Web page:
[Milton-L] Characterization of Satan

Jason Kerr aelfric at gmail.com
Sat Dec 18 19:12:00 EST 2010


Tobias Gregory's book _From Many Gods to One_ talks about Satan in light of
the classical and Renaissance epic tradition. I don't recall if there's a
specific comparison to Hector (I doubt it, because Gregory focuses more on
Virgilian connections), but he certainly discusses the powerful literary
appeal of Satan, calling him something like "one of the great villains of
English literature." Definitely worth checking out.

Jason A. Kerr

On Sat, Dec 18, 2010 at 7:05 PM, Grewell, Cory L. <CGrewell at thiel.edu>wrote:

> The remarks on the humanization and sympathetic (arguably) portrayal of
> Satan here remind me of a question I've been meaning to pose to this groupe
> for a while.  Has anyone that you know of written an analysis of Satan as
> sympathetic in light of the classical epic tradition?  What I have in mind
> is the sympathetic portrayal of Hector in Homer's Iliad.  Given the agon
> that ensues between Achilles and Hector, the valor and ability of Hector
> gives more glory to Achilles when he bests him in battle finally.  Has
> anyone explored whether this might be to a certain extent what Milton is
> doing with Satan in the early books, i.e. building him up as a formidable
> foe who tentatively seizes a "moral" high ground only to be bested by the
> Son?  I know this is sort of similar to what Fish describes in his reading
> of the poem, but I don't recall him setting his analysis in the Classical
> tradition.
>
> Dr. Cory Lowell Grewell
> Assistant Professor of English
> Thiel College
> 75 College Ave
> Greenville, PA  16125
> (724)589-2146
>
> ________________________________
>
> From: milton-l-bounces at lists.richmond.edu on behalf of James Rovira
> Sent: Fri 12/17/2010 10:21 PM
> To: John Milton Discussion List
> Subject: Re: [Milton-L] Bloom & Rovira on Xtian narratives
>
>
> Would be very interesting to hear you describe your reading experiences of
> PL from that background, Carl.  I was fortunate enough to teach selections
> to a very mixed audience in a survey course this semester.  Many of my
> Christian students -- most of them Evangelical of sorts with little real
> historical understanding of Christianity -- were largely shocked by their
> being drawn toward Satan as a character.  Many comments about that.  The
> general feeling was that Satan was humanized, given feelings and motivation,
> rather than being a somewhat abstract force of pure evil.  Alongside these
> students were others who had no religious background at all.  They too were
> similarly drawn, without the sense of shock.  Students both Christian and
> non-Christian were about evenly divided over Satan turning into a real jerk
> eventually and Satan being a character with whom one could sympathize.
>
> Of everything we read from, gasp, Beowulf to the 18thC, Paradise Lost
> seemed the greatest and most impressive work of the imagination.  I could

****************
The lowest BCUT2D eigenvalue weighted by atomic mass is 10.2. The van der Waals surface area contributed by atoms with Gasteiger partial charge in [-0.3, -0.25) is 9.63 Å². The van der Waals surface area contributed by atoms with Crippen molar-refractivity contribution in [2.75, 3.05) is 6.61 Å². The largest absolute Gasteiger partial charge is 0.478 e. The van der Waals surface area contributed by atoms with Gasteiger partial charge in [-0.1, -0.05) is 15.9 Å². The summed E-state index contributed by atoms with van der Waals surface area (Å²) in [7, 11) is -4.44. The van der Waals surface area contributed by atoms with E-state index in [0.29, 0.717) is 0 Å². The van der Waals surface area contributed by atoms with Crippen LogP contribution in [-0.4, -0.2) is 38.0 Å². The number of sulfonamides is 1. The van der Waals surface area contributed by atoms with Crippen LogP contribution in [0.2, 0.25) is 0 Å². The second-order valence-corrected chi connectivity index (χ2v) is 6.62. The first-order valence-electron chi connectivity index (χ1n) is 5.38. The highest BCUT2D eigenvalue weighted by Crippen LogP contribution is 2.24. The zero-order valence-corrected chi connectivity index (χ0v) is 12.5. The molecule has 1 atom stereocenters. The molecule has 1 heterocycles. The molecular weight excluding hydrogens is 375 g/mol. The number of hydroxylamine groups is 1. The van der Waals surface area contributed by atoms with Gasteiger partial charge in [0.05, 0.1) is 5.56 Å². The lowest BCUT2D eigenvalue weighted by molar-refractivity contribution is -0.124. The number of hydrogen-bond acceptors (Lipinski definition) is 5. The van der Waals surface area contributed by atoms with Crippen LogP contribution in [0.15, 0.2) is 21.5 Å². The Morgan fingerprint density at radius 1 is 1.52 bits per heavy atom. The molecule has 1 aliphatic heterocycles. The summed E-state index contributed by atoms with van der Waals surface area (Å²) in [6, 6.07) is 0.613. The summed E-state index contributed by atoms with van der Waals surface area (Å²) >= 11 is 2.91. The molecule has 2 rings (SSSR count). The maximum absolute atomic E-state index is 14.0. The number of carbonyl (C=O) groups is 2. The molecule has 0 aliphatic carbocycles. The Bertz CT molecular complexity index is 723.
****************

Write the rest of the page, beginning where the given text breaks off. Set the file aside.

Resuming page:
> tell that it captured students in ways that other literature did not, even
> my students who were not great readers and certainly not great readers of
> poetry.  One of my most gifted students rewrote sections of PL into a short
> story set in a rural church today.  The church building represented
> Pandaemonium, the pastor Satan, who tries to seduce the female partner in a
> young, innocent couple.
>
> But, to get to the point, most of those who read it from a faith
> perspective did not feel that their beliefs were challenged.  When I've
> taught it in the past I've had Roman Catholic students who, surprisingly,
> treated it consistently and coherently almost as a doctrinal manual.  THAT
> was shocking to me, esp. since they'd been taught in their Catholic HSs to
> read it that way.
>
> My responses to this thread have been that we can't assume how an orthodox
> believer will respond as both Scripture and Milton are subject to
> interpretation, like everything else.
>
> Jim R
>
>
> On Sat, Dec 18, 2010 at 1:03 AM, Carl Bellinger <bcarlb at comcast.net>
> wrote:
>
>
>        Sorry Jim. Attempting to escape the tedious style that dogs my
> keyboard I have flown apparently into mere opacity. I think I should
> try-&-find [is there a proper spelling of the idiomatic "try and find"?]
> Bloom's comment in situ before getting back to you on this.
>            But in the mean time I would say only that having myself grown
> up in a bible-centered but also bible-rich [Christian narrative?] community
> I know what it's like to feel blasted at every turn in this great poem, and
> to feel that not only the monks deserve to be tattered into rags by the
> violent crosswind but Milton too.
>
>         Cheers
>        Carl
>
>
>
>
>
>
>
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-- 
The purpose of poetry is to remind us
how difficult it is to remain just one person,
for our house is open, there are no keys in the doors,
and invisible guests come in and out at will.

           —Czeslaw Milosz, from "Ars Poetica?"
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